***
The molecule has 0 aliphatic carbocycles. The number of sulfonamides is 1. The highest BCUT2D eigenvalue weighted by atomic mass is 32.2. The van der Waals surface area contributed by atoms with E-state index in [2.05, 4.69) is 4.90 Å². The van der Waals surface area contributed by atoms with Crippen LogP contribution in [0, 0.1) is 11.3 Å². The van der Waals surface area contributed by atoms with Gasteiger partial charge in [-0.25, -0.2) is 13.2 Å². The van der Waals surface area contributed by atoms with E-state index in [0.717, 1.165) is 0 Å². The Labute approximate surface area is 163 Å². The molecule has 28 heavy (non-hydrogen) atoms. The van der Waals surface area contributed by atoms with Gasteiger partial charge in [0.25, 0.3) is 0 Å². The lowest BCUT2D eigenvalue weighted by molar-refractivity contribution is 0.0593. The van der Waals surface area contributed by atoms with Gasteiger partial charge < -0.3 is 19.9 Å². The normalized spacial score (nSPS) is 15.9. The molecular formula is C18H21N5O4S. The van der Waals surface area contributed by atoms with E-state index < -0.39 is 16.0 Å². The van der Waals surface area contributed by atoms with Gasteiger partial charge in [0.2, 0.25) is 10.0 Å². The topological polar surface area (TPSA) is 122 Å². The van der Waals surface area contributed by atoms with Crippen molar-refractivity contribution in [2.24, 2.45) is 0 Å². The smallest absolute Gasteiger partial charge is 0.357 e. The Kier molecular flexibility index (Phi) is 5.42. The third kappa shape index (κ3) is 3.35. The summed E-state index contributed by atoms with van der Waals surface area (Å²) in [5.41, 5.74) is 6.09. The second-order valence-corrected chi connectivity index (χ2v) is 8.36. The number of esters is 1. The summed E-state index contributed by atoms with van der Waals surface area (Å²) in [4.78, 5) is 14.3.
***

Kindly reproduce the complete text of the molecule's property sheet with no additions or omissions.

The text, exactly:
The molecule has 0 aliphatic carbocycles. The number of sulfonamides is 1. The highest BCUT2D eigenvalue weighted by atomic mass is 32.2. The van der Waals surface area contributed by atoms with E-state index in [2.05, 4.69) is 4.90 Å². The van der Waals surface area contributed by atoms with Crippen LogP contribution in [0, 0.1) is 11.3 Å². The van der Waals surface area contributed by atoms with Gasteiger partial charge in [-0.25, -0.2) is 13.2 Å². The van der Waals surface area contributed by atoms with E-state index in [0.717, 1.165) is 0 Å². The Labute approximate surface area is 163 Å². The molecule has 28 heavy (non-hydrogen) atoms. The van der Waals surface area contributed by atoms with Gasteiger partial charge in [0.25, 0.3) is 0 Å². The lowest BCUT2D eigenvalue weighted by molar-refractivity contribution is 0.0593. The van der Waals surface area contributed by atoms with Gasteiger partial charge < -0.3 is 19.9 Å². The normalized spacial score (nSPS) is 15.9. The molecular formula is C18H21N5O4S. The van der Waals surface area contributed by atoms with E-state index < -0.39 is 16.0 Å². The van der Waals surface area contributed by atoms with Gasteiger partial charge in [0.2, 0.25) is 10.0 Å². The topological polar surface area (TPSA) is 122 Å². The van der Waals surface area contributed by atoms with Crippen molar-refractivity contribution in [2.24, 2.45) is 0 Å². The smallest absolute Gasteiger partial charge is 0.357 e. The Kier molecular flexibility index (Phi) is 5.42. The third kappa shape index (κ3) is 3.35. The summed E-state index contributed by atoms with van der Waals surface area (Å²) in [5.41, 5.74) is 6.09. The second-order valence-corrected chi connectivity index (χ2v) is 8.36. The number of esters is 1. The summed E-state index contributed by atoms with van der Waals surface area (Å²) in [4.78, 5) is 14.3.